• 65%

    Looking for changes over time

    Comparing objects, actions, or events. Looking for differences between them or changes over time.

  • 65%

    Making decisions and solving problems

    Using information to work out the best solution and solve problems.

  • 64%

    Thinking creatively

    Using your own ideas for developing, designing, or creating something new.

  • 62%

    Communicating within a team

    Giving information to co-workers by telephone, in writing, or in person.

  • 61%

    Scheduling work and activities

    Working out the timing of events, programs, and activities, as well as the work of others.

  • 59%

    Collecting and organising information

    Compiling, coding, categorizing, calculating, tabulating, auditing, or checking information or data.

  • 58%

    Researching and investigating

    Looking for, getting and understanding different kinds of information.

  • 57%

    Documenting or recording information

    Entering, transcribing, recording, storing, or maintaining information in written or electronic/magnetic form.

  • 56%

    Working with electronic equipment

    Servicing, repairing, calibrating, regulating, fine-tuning, or testing electronic devices and equipment.

  • 56%

    Checking for errors or defects

    Inspecting equipment, structures, or materials for errors, problems or defects.

  • 54%

    Making sense of information and ideas

    Looking at, working with, and understanding data or information.

  • 50%

    Checking compliance with standards

    Deciding whether events or processes comply with laws, regulations, or standards.

  • 50%

    Assessing and evaluating things

    Working out the value, importance, or quality of things, services or people.

  • 46%

    Training and teaching others

    Understanding the needs of others, developing training programs, and teaching or instructing.

  • 44%

    Explaining things to people

    Helping people to understand and use information.


Interests and demands

Learn about the daily activities, and physical and social demands faced by workers. Explore the values and work styles that workers rate as most important.

Interests

Interests are the style or type of work we prefer to do. All interest areas are shown below.

  • 100%

    Practical

    Practical, hands-on work. Often with plants and animals, or materials like wood, tools, and machinery.

  • 71%

    Analytical

    Ideas and thinking. Searching for facts and figuring out problems in your head.

  • 67%

    Administrative

    Following set procedures and routines. Working with numbers and details more than with ideas, usually following rules.

  • 48%

    Creative

    Working with forms, designs and patterns. Often need self-expression and can be done without following rules.

  • 24%

    Enterprising

    Starting up and carrying out projects. Leading people and making many decisions. Sometimes require risk taking and often deal with business.

  • 14%

    Helping

    Working with people. Helping or providing service to others.


Values

Work values are important to a person’s feeling of satisfaction. All six values are shown below.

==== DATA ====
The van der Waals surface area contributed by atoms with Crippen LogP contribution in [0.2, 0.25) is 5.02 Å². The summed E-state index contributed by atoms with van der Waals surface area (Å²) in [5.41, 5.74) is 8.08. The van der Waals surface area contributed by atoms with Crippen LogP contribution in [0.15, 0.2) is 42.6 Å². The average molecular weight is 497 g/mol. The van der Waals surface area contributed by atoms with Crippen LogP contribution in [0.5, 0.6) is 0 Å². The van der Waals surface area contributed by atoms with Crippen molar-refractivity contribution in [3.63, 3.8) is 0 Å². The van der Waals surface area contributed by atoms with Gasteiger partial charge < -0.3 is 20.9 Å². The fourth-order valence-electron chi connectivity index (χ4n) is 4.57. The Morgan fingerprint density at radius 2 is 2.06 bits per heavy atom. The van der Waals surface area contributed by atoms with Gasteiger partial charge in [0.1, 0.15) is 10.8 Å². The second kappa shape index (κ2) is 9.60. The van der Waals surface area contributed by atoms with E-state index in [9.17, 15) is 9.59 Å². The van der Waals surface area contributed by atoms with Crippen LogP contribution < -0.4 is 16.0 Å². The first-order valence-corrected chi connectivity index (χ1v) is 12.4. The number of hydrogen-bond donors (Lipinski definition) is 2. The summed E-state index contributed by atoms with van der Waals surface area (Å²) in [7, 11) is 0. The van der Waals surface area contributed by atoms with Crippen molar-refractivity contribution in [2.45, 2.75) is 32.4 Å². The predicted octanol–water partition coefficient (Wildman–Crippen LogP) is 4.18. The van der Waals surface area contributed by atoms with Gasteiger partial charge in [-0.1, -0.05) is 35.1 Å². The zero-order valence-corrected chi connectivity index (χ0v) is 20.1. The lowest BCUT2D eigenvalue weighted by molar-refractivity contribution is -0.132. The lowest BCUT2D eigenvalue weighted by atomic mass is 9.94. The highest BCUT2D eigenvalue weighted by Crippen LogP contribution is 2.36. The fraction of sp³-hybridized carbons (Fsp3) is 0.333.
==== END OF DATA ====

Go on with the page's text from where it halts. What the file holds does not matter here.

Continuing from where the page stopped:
• 62%

    Independence

    Work alone and make decisions. Workers are able to try out their own ideas, make decisions on their own, and work with little or no supervision.

  • 62%

    Relationships

    Serve and work with others. Workers usually get along well with each other, do things to help other people, and are rarely pressured to do things that go against their sense of right and wrong.

  • 62%

    Support

    Supportive management that stands behind employees. Workers are treated fairly by their company, they are supported by management, and have supervisors who train them well.

  • 50%

    Working conditions

    Job security and good working conditions. There is usually a steady flow of interesting work, and the pay and conditions are generally good.

  • 43%

    Achievement

    Results oriented. Workers are able to use their strongest abilities, giving them a feeling of accomplishment.

  • 33%

    Recognition

    Advancement and the potential to lead. Workers are recognised for the work that they do, they may give directions and instructions to others, and they are looked up to in their company and their community.


Demands

The physical and social demands that workers face most often are shown below:
  • 97%

    Indoors, heat controlled

    Work indoors with access to heating or cooling.

  • 94%

    Electronic mail

    Use electronic mail.

  • 87%

    Face-to-face discussions

    Talk with people face-to-face.

  • 85%

    Spend time sitting

    Spend time sitting at work.

  • 85%

    Contact with people

    Have contact with people by telephone, face-to-face, or any other way.

  • 84%

    Telephone

    Talk on the telephone.

  • 83%

    Freedom to make decisions

    Have freedom to make decision on your own.

  • 79%

    Being exact or accurate

    Be very exact or highly accurate.

  • 77%

    Using your hands to handle, control, or feel

    Spend time using your hands to handle, control, or feel objects, tools or controls.

  • 76%

    Teamwork

    Work with people in a group or team.

  • 76%

    Responsible for outcomes

    Take responsibility for the results of other people's work.

  • 75%

    Time pressure

    Work to strict deadlines.

  • 75%

    Unstructured work

    Have freedom to decide on tasks, priorities, and goals.

  • 73%

    Impact of decisions

    Make decisions that have a large impact on other people.

  • 69%

    Repeating same tasks

    Repeat the same tasks or activities (e.g., key entry) over and over, without stopping.

  • 69%

    Frequent decision making

    Frequently make decisions that impact other people.

  • 62%

    Lead or coordinate a team

    Lead others to do work activities.

  • 62%

    Making repetitive motions

    Spend time making repetitive motions.

  • 54%

    Conflict situations

    Deal with conflict or disagreements.

  • 53%

    Contact with the public

    Work with customers or the public.

Occupational Information Network
O*NET is a trademark of the U.S. Department of Labor, Employment and Training Administration.
The skills and importance ratings on this page are derived from the US Department of Labor O*NET Database Version 21.2, 27-4011.00 - Audio and Video Equipment Technicians.